Alzheimer's disease (AD) is reaching epidemic proportions yet treatment strategies are limited and are restricted to providing symptomatic relief for the cognitive and behavioral and psychological symptoms of dementia (BPSD). Chinese herbal medicine (CHM) has been a valuable source of medicines for centuries and research has burgeoned in recent years to understand the scientific basis for their use. Some plants have been used in CHM for AD symptoms (e.g., Polygala tenuifolia), while others are CHMs for different conditions, but they show mechanistic effects relevant to AD (e.g., Salvia miltiorrhiza). Some CHMs (e.g., Ginkgo biloba extract, and huperzine A from Huperzia serrata) show pharmacological activities relevant to AD, and promising effects on cognitive functions in clinical trials. Other CHMs show effects relevant to BPSD (e.g., Crocus sativus). This chapter discusses available scientific evidence for CHM plants and formulae that have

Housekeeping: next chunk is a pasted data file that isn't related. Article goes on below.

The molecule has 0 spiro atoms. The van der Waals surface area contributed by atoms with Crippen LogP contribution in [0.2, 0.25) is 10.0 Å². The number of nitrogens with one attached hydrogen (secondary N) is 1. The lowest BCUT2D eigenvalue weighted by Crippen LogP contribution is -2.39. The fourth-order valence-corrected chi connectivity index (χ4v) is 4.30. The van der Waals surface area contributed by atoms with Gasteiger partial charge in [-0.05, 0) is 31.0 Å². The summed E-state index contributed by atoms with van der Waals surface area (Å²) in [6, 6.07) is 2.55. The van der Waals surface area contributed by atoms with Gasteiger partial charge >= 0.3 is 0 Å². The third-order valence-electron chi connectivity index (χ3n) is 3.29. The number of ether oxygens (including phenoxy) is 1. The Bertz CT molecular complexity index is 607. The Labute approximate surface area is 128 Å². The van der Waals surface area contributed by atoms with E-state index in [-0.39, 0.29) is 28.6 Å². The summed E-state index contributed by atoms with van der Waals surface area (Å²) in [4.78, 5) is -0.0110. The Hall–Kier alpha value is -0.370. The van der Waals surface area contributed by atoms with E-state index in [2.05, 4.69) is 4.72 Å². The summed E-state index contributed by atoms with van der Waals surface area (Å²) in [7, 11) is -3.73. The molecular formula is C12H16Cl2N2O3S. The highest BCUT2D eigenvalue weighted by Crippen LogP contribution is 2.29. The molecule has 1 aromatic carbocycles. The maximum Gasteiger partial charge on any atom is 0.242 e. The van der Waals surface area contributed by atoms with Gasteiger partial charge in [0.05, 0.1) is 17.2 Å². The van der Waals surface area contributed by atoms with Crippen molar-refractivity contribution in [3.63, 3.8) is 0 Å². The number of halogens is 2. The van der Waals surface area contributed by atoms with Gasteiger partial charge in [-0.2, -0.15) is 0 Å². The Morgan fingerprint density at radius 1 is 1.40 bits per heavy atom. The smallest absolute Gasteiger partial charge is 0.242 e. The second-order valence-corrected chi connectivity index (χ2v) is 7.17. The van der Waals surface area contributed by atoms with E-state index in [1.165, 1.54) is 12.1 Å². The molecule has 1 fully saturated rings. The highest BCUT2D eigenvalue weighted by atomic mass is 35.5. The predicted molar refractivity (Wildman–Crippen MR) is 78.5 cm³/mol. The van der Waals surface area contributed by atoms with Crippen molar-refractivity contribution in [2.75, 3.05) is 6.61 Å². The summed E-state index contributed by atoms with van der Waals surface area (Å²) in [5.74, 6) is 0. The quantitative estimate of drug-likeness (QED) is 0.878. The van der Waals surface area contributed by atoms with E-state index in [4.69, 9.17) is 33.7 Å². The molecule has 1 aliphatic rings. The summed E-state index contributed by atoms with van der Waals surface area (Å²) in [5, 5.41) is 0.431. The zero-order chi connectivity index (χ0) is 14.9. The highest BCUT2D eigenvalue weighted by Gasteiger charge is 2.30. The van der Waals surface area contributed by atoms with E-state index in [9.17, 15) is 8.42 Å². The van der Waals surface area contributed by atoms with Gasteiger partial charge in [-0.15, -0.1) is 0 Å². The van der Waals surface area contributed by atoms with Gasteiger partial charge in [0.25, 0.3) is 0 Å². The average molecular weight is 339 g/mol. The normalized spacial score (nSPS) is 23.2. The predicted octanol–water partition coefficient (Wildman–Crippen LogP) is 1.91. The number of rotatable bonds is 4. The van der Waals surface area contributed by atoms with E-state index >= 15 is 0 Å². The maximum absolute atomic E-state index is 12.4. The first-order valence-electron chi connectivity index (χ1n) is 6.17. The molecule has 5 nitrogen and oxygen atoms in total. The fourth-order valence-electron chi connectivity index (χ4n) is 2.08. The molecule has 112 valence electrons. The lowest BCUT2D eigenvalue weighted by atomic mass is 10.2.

been used both traditionally for AD, and those that have been used traditionally but not specifically for AD symptoms, and encompasses chemical, pharmacological and clinical studies. The ethnopharmacological approach to understanding the use of CHMs for AD is also discussed.